There was one detail during La Grande Motte Multihull Show 2022 that really grabbed my mind. A detail that is neither a new topic nor a new discussion, but something that is so inevitably rolling towards the whole boating industry (and thus us, the sailors) that I found it newsworthy to write about. On the Excess catamarans stand one of the cats wasn´t equipped with the all-familiar Teak decking but came without anything: Except for a corner at the starboard side helm station. This was covered with Cork Decking, grey caulking. A sign post in front of it said “New Decking available starting in 2022”, listing the numerous advantages of Cork. Well, really, is it just a new option? I decided to go forward and talk to the yard people.

New times are arriving …

Cork has been used as a boat decking for decades now. It is nothing new. Especially on Aluminium yachts Cork is the decking of choice, widely praised for its insulation properties and better adhesive qualities that the oily, difficult to affix Teak. Apart from the fact that Teak, as a Tropical timber, is awfully expensive, Cork is very easy to work with and offers roughly the same qualities as a decking as Teak does.

Is a Cork decking the alternative?

Well, first of all, Cork is a natural product – the bark of the Cork tree – that is harvested easily. The tree itself is neither damaged nor cut down, so the Cork bark is re-growing fast every year. The harvesting even speeds up the tree´s bark production. To whom it may concern: Cork trees also seem to bind loads of CO2-amounts (2 to 5 times the amount of trees), so this also seems Greta-approved. As the supplier told me on the stand, that the Cork will be mixed with just 5 per cent non-toxic binder agent and then sprayed and pressed in form.

Sprayed Cork with different caulkings

We received some samples showing not only that the Cork decking for boats could be delivered with all colors of caulking but also that the Cork itself can be colored – from black to grey, to white and literally all colors of the rainbow. More over, Cork decking is resistant to most of the liquids used on boats: Oil, fuel, hydraulic oil or Wine, blood (for the fishermen amongst you) and can be cleaned easily with just a scrub and fresh water. Cork is non-toxic and is not based on crude oil, which sets it apart from all the Flexi-teak plastic alternatives on the market.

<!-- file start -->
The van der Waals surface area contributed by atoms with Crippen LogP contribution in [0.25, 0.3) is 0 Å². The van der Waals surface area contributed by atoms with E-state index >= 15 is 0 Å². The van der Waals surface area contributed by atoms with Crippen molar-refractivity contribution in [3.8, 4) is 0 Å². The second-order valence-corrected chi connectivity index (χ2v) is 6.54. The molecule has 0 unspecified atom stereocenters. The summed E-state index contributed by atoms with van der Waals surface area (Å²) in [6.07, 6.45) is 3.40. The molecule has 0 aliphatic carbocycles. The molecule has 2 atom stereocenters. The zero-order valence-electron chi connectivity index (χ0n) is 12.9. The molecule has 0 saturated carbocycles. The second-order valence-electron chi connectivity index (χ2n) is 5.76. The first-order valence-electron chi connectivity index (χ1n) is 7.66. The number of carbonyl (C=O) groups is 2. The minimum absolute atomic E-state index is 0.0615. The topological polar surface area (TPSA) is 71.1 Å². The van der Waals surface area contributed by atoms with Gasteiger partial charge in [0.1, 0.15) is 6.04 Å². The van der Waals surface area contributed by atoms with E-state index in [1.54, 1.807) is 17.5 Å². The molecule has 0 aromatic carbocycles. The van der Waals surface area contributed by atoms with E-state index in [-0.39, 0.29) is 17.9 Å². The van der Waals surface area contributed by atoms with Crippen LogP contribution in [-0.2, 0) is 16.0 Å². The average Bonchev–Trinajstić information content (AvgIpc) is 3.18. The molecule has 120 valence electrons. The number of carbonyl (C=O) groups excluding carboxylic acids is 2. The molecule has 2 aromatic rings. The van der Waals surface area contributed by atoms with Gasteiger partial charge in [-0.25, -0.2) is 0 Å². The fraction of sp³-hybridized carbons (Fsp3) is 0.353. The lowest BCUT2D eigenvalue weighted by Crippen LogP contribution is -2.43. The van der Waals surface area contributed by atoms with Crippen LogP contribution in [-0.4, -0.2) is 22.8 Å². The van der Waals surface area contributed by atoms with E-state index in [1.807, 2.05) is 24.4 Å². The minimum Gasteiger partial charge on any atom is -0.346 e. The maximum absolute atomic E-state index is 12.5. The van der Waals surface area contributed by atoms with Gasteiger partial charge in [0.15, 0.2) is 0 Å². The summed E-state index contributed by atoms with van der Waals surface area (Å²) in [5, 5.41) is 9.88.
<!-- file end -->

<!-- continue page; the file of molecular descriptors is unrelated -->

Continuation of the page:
Applied on a carrier plate

As for Excess catamarans (and virtually all of the boat brands on the market right now) a major shift in paradigms is about to come. But why now and what is the whole fuzz about? The EU made it illegal to deal with state companies of Burma last year. That´s part of the sanctions imposed on the military government of Burma/Myanmar. As Teak trees only grow in 4 countries of the world, of which Burma by far has the most amount of marine-approved Teak trees, de-facto and de-jure all Teak-deckings currently in use are kind of illegal. Apart from the fact that Teak is a Tropical timber and cutting these trees damages or even destroys large chunks of rain forest, of course. So what will happen?

An inevitable development

The storage facilities of the Teak decking producers and the yards have been filled up before the new law effectively became active. Boat by boat the yards are eating up their stockpiles which leads inevitably to a point where all Teak is gone and no new shipments arrive. Yards are desperately looking for alternatives: Flexi Teak, Iroko wood as the most likely real wood substitute for Teak decking or … Cork. Some will opt for Iroko, of which I have hear various opinions ranging from “catastrophe” to “works well”, some will opt for artificial Teak made from plastic and some will choose Cork for sure.

I really loved the feel and looks

With stockpiles decimating and the tipping point coming nearer, I guess we should be bracing for this major change in how our boats look like. Just like the ongoing discussions (and many, many projects realizing) about hybrid-propulsion, electrification, solar-power or even hydrogen powered boats, we will also see increasing political and of course client-induced pressure on the yards to come up with ideas for more sustainable, fairly produced and ecological friendly products or solutions. I personally love Cork and think it´s the best alternative for a boat´s decking, better than oil-based EVA or plastic fake Teak, better than Iroko. We will see what time brings.


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Sustainable boatbuilding: Is this even possible?